Azam Shadpour ◄
“I can only wait for the final amnesia, the one that can erase an entire life.” —Luis Bunuel
“One day, grandma started to put salt in grandpa’s cup of tea, deposit his clothes in the fridge, and hide his socks inside the Darjeeling tea box on the samovar stand, which was once the only commode television set in the neighborhood. One day, grandma decided to sit next to her only grandchild, who had just returned from his journey, starting to moan about how much she has missed her grandchild, who is now living far away. She started to throw her denture for the neighbor’s cat, and receive instead a toothless smile from the sunshine. One day, grandma started to ramble on about all that is under the sun, under the command of His Excellency, the Alzheimer’s.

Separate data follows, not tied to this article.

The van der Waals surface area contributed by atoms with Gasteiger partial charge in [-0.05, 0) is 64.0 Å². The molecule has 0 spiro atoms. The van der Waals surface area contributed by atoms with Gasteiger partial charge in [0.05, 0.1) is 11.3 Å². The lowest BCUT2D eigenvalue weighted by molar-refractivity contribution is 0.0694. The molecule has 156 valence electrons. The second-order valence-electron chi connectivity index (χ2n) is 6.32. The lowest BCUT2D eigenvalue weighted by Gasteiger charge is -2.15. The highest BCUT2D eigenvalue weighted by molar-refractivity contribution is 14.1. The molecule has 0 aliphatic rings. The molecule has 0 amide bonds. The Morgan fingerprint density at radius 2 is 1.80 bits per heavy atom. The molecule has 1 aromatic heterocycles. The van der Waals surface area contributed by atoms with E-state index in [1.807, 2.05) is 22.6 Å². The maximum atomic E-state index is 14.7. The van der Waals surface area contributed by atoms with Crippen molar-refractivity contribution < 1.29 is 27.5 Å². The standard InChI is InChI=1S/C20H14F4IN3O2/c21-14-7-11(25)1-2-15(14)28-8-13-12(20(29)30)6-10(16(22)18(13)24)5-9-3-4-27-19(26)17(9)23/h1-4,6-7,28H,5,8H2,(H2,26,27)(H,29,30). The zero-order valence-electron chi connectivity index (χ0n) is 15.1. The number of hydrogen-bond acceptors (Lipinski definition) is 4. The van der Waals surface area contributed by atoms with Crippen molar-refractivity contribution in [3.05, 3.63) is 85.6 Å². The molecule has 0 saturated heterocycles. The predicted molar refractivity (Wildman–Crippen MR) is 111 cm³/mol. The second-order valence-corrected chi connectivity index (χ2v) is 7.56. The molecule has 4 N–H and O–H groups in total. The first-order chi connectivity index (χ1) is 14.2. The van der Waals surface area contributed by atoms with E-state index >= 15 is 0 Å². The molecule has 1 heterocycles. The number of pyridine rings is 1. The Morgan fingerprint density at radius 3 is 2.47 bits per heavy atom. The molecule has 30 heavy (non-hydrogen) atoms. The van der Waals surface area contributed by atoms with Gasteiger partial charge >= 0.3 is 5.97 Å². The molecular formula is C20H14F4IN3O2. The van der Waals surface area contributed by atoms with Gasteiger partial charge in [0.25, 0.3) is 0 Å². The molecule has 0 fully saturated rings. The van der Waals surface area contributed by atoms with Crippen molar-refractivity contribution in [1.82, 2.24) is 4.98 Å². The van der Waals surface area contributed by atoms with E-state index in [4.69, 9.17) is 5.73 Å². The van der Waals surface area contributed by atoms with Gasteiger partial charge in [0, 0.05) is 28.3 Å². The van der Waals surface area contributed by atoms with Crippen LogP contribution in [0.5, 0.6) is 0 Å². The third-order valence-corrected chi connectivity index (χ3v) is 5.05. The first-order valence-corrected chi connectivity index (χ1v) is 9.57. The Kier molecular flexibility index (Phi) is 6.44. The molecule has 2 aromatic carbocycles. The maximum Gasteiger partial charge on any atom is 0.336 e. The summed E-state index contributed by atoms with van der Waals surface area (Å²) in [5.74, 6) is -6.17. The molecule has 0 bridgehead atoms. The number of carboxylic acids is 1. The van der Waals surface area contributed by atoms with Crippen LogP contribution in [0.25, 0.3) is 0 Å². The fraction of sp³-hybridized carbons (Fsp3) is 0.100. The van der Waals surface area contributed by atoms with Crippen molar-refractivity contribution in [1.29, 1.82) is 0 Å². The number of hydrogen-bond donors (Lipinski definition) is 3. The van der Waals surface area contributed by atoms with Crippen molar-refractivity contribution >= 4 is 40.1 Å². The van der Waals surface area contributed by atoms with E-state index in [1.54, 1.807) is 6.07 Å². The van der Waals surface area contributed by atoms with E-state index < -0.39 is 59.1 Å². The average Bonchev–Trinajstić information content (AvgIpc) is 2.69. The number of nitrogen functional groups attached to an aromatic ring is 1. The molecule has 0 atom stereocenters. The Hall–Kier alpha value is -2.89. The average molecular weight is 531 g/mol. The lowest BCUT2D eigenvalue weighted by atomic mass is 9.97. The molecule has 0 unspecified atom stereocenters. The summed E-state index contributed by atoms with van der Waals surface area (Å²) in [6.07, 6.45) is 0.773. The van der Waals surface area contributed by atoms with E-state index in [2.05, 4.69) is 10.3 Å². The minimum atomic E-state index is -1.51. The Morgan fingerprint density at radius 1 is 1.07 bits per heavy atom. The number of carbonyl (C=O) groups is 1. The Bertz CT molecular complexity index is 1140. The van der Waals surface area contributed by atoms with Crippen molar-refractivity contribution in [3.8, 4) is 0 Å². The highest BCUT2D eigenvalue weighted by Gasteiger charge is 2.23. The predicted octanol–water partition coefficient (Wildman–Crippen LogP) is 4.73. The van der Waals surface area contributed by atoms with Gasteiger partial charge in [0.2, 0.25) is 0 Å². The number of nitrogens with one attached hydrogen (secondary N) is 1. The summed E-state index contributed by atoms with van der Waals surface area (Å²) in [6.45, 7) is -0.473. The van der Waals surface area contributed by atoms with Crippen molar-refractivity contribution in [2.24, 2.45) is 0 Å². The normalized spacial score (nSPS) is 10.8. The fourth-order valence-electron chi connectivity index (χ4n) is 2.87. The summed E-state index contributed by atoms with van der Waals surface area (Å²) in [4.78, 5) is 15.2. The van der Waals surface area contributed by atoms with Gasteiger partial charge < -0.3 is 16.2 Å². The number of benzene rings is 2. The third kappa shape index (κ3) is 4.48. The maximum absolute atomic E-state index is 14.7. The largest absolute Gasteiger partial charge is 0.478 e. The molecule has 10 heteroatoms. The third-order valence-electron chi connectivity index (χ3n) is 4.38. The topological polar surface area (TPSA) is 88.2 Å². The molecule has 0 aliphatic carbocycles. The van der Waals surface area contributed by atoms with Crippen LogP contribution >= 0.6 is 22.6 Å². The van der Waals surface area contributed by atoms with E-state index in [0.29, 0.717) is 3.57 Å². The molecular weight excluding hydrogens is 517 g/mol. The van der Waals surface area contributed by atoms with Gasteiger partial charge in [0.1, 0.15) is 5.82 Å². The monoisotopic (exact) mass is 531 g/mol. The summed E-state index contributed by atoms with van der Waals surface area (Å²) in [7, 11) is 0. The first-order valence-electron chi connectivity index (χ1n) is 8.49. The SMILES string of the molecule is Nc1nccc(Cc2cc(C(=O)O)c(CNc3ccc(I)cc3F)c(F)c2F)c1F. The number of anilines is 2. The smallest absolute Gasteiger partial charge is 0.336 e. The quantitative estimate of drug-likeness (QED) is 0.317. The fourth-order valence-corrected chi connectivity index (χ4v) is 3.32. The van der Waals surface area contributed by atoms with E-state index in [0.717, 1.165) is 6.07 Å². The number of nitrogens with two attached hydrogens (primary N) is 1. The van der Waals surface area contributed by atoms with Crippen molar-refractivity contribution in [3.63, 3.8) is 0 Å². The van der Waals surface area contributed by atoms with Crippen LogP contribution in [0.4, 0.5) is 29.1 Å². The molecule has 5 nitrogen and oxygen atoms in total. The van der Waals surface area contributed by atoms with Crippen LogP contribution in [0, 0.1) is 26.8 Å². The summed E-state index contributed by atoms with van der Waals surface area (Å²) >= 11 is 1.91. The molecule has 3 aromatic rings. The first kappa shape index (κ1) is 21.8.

Meanwhile, grandpa, whose memory was working like the Swiss watch on his wrist, was determined not to give in to such a sinister scenario. Day in and day out, he would stand in front of His Excellency’s full-length portrait, staring at his morose face—and deny him. He would swing his index finger like a pendulum to show him who the boss is under that roof.” (From His Excellency, the Alzheimer’s, written by Erfan Mojib) In the traditional Iranian society, patriarchy has always been an issue in the family: the men has all the power, social privileges, possessions, and respect. Using rules or language, traditions and customs, male chauvinism would decide what role women ought or ought not to assume in the society. In this structure, women are always under the commands of men. Inspired by the story, these images depict a woman, who has lived with her patriarchal husband for a long time and now is suffering from Alzheimer’s disease: she will no longer be rules by the man.